Today the UK tabloids reacted with horror at a humanitarian response, as France opens a new refugee day centre in Calais for destitute migrants.
Here are the basic facts that explain why the tabloids are wrong, and misleading you:
1. Allowing people their basic human needs is not akin to being on holiday
Ensuring people have basic necessities such as food and toilets, plus access to medical care and facilities to wash themselves and their clothes, is a humane response to people in a desperate situation. Many of these people are fleeing war torn countries and brutal regimes such as Syria, Eritrea and Sudan. This isn’t a holiday camp and journalists should not wish to be in their situation. Suggesting that these migrants are enjoying some kind of holiday environment is misleading and irresponsible.
2. The UK is no more generous than France to people claiming asylum
People seeking asylum and irregular migrants in the UK can’t claim mainstream benefits or get council housing, and they don’t have the right to work. Instead they are forced to live on asylum support which is as little as £36 a week, barely half of income support. This amount has not increased since 2011 and is no more generous than the French equivalent. Many asylum seekers in the UK don’t receive any support at all, even when they’re entitled to it, and are homeless and destitute.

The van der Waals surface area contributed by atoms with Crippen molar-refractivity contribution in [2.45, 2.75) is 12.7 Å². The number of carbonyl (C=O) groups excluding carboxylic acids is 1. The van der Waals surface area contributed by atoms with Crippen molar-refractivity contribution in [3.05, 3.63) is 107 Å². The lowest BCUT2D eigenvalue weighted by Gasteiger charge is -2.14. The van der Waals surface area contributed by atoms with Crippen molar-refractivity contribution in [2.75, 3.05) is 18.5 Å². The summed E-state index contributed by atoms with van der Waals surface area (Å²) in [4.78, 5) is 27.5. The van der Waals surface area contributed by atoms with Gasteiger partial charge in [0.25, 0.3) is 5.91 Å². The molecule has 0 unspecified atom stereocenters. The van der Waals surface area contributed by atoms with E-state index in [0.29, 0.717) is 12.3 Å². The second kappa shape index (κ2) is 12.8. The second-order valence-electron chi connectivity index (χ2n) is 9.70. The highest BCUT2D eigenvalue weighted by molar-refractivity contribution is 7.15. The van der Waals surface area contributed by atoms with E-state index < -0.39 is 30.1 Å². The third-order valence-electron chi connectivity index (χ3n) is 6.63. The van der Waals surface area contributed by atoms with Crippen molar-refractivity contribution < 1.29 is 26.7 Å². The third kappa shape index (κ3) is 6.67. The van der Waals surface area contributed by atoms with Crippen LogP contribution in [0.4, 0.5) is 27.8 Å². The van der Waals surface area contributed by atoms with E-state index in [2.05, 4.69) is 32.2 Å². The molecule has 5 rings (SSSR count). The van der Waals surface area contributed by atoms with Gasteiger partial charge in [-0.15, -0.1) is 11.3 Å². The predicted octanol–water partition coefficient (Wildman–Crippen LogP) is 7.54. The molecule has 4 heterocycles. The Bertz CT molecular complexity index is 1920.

3. The UK is not ‘flooded’ with people seeking asylum
In 2013 France received 60,200 asylum applications in comparison with the UK’s 23,000. That’s 36,693 more and almost three times as many. Britain is home to less than 1% of the world’s refugees and takes proportionately below the EU average.
Moreover, there are no refugee visas available for people fleeing persecution. The fact that people are forced to travel clandestinely is recognised within the Refugee Convention and British Law.
Dave Garratt, Refugee Action Chief Executive, responds to the articles:
“It’s disheartening to see the same tired clichés being dragged out by tabloid journalists who seem intent on inciting fear, hatred and panic among the UK’s population. It’s also astonishing that they would be so hostile to allowing people their dignity and basic needs, many of whom will have suffered horrific experiences in their home countries and on their journeys to Europe.
Rather than demonise people desperate to find a route to safety, we should be calling on our government to find ways of offering more safe and legal channels to the UK for refugees, such as through the UNHCR resettlement programme.”
Take action through our Journey to Safety campaign and bring a homeless refugee to safety.